Monday, April 6, 2020

The First Piracy. Part 3: Variants in Gathering A

updated June 29, 2020
From parts one and two, the story so far:
  • The first piracy of Hoyle's Whist is an octavo gathered in fours, and collates 8o: [A]4 χ2 B-M4.
  • The printing would have started with the B gathering and continued through to M. Gatherings A and χ would have been printed last. 
  • There are two settings of type for gatherings B-H and K. Both settings were printed at the shop of James Mechell. From the evidence presented so far there is no where to determine which might have been printed first.
  • There is one setting of type for gatherings A, χ, I, L, and M. 
Even though there is only one setting of type for gathering A, there are interesting variants to be discussed in this essay.

First a short digression that will make sense only to those who have studied physical bibliography and imposition schemes.
<biblionerd> An octavo in fours can be imposed in two way. In "work-and-turn", all pages of one gathering are set in a forme. It is printed (worked) on one side, the paper is flipped (turned), and the other side printed. You end up with two copies of the same gathering.

In "two sheets worked together" you set half of the pages in one gathering and half the pages of another in one forme. After printing one side, you distribute the type and set the other pages of each of the two gatherings. After printing the second side, you have one copy of each gathering.

The Webster piracy was printed work-and-turn1 so that a setting of type corresponded exactly to a gathering. Our story would be much more complicated if the book were printed the other way. In an early draft of this I showed the two imposition schemes and how I was able to determine that it was printed work-and-turn. I left it out of this final version because (a) it distracts from the story I'm trying to tell; and (b) only a small handful of you would care. </biblionerd>
On to gathering A.

Leaf A1r is the half-title used to identify the book before it is bound. Binders would often remove the half title before binding, in part because it is inessential and in part because binders would sell waste paper back to the paper mills.2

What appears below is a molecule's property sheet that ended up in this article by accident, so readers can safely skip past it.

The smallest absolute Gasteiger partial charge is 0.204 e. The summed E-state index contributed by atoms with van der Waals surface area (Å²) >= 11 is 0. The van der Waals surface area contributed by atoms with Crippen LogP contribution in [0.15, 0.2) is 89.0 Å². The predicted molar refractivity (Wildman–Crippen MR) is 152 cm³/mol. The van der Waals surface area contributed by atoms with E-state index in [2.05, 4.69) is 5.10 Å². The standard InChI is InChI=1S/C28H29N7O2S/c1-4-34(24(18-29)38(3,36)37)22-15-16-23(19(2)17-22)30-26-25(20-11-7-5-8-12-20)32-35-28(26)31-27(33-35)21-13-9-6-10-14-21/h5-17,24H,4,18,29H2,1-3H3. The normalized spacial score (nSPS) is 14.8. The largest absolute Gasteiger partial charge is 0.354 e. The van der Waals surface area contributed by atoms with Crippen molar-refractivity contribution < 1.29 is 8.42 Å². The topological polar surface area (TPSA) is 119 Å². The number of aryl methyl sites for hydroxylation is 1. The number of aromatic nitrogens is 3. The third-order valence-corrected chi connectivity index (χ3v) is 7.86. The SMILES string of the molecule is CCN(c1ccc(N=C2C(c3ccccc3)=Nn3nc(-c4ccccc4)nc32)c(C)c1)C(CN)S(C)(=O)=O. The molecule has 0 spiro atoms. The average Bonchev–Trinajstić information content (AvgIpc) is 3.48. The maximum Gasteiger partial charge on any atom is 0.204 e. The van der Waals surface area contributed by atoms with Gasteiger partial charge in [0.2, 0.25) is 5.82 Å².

Of the 44 copies I know about, 12 lack a half title. The most common half title, appearing in 25 copies is this:

A1r variant 1

Notice the word game is in small caps--that is a large capital G followed by smaller, but uppercase letters: GAME. The second most common half title appears in 6 copies:

A1r variant 2

There are lots of obvious differences from the first variant, but the clearest is that "game" is in all capitals without the larger initial "G".

For those of you keeping score at home, I've accounted for 43 of 44 copies. Here's a final variant appearing in one copy only:

A1r variant 3
Vanderbilt University Special Collections
GV1277.H87 1743a c.1

The final variant looks odd. The type does not appear to be from the 18th century. The book is from the United States Playing Card Company/George Clulow collection at Vanderbilt. Clulow had many of his books rebound by fine 19c binders such as Ramage and Root & Son. This copy was bound by Root and like many Victorian bindings of the era, this copy is tightly bound. I cannot determine if the half title is conjugate to A4. My guess is that Clulow asked the binder to insert a facsimile half title to replace one that was missing. The practice of "perfecting" a book by adding missing pages was a fixture of 19c book collecting. As I said...this is a guess, but I will make no further reference to this oddball half title and treat as though it were missing.